The FMA and the MInister of Commerce and the Minister of Justice should say "get lost" to a bunch of unhappy capitalists looking to force the taxpayer to share their losses.
Of course any leader so frank would pay a huge media price for such commonsense, so we will not see it. Instead Bruce Tichbon and his flock of distraught investors may nourish false hope over Christmas.
Bruce is surely well intentioned. He's had commendable energy in gathering the shocked investors together so promptly. But the slightest prospect of the FMA being liable to anyone for the RAM (Ross Asset Management ) ponzi scheme should be appalling to all interested in the freedom, vigour and fairness of our economy.
Our whinging law and culture commonly rescue people from life's lessons. Frequently that is at the cost of others who have much less practical prospect of mitigating the risk. If the FMA was to pay, it will be at the cost of taxpayers, most of whom will probably still be poorer than the RAM investors. And if that risk drives the FMA into building more "fences at the top of the cliff" they'll be woven of arse protecting red tape that frustrates honest companies and investors, discourages the innovative but does not deter the dishonest (who simply cut through such fences).
It was not foolish to be a RAM investor. It was only foolish for those who had too many eggs in that basket. David Ross had a track record that many honest and diligent people relied on, to their advantage. Some who lost money at the end had nevertheless taken out far more.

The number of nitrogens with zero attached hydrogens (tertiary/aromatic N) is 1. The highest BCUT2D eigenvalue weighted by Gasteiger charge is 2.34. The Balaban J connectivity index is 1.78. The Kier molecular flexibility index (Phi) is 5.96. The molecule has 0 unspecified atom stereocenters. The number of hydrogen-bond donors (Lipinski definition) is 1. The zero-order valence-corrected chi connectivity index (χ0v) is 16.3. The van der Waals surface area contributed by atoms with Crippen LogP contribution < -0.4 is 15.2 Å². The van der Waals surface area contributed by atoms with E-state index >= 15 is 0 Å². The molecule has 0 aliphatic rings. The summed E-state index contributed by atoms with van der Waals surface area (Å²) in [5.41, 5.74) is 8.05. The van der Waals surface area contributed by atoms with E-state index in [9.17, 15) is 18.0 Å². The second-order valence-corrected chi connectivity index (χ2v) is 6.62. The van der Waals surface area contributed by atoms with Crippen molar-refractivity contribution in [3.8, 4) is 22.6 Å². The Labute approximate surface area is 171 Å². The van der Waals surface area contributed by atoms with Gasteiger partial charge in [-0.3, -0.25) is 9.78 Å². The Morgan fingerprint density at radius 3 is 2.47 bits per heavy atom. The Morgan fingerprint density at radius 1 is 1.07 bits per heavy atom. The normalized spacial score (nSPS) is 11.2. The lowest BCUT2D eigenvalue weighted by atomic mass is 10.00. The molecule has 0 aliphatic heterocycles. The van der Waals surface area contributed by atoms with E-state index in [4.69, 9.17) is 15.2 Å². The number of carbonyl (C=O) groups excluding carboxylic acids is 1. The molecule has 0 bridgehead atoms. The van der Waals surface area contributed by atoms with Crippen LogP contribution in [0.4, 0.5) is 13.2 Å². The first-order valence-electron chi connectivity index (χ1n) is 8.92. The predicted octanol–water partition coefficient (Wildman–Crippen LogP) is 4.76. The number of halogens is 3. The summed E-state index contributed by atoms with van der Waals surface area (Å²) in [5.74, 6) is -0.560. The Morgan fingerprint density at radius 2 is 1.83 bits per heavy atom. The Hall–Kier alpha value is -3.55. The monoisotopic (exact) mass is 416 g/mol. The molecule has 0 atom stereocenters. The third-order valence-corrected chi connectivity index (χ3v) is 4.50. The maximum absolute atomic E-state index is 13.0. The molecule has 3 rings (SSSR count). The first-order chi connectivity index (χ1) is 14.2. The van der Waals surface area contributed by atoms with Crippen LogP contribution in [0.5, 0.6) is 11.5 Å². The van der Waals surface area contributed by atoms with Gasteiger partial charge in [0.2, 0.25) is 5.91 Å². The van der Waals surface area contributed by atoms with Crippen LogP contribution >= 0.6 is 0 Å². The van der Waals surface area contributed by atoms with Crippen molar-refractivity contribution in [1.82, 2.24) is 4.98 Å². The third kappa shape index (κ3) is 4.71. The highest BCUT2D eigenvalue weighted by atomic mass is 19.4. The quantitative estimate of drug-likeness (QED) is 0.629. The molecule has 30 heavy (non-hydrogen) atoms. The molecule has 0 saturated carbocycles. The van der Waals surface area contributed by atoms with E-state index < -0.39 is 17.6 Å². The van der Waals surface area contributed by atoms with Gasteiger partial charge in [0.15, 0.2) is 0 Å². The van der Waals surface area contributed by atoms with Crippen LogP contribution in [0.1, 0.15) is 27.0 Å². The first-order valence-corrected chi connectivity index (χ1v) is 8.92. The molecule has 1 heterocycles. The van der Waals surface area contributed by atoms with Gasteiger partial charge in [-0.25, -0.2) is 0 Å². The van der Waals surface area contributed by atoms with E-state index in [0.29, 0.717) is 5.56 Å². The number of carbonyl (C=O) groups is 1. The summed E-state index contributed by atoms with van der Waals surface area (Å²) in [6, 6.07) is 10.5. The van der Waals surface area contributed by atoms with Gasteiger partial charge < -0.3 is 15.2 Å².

But the returns were so high that they stood to lose much of their money anyway. Doubling one's money in three or four years carries with it the risk of losing most of it, even without fraud. The genius of capitalism is that it lets people choose and experiment and risk their capital in ways that no authority could ever evaluate or forsee or permit (because most ventures fail). The superiority of capitalism lies in the excess returns of the ventures that succeed, and more than cover the losses.
But health in capitalism requires that losses be left to lie where they fall under the relevant contracts. If they do not, and people can take high returns then transfer losses to other, the essence of capitalism is destroyed. "Irrational exuberance" becomes rational, and risk taking is unbridled. A capitalism that calls on taxpayers to protect fools from their folly retrospectively loses both its moral claim and the disciplines that make it work.
This is not to say that the state has any excuse for failing to put crooks behind bars. And it should seek any treasure they've hidden, and take it to compensate their victims. But that is very different from saying the state should compensate victims from taxpayer money, even if if the state has been dilatory.
In the RAM case I've seen no evidence that the FMA should be embarassed in any way. From public material they seem to have acted swifty and decisively once properly alerted. And even if that was not the case, no sensible law would make them responsible for well executed fraud, if that is what this proves to have been.
Disclosure – Franks & Ogilvie has clients with RAM investments. There are complications that might need a Court to unravel, but in our opinion, having looked closely at precedents, there is a trivial likelihood of any return on good money thrown after bad in trying to get the government on the hook.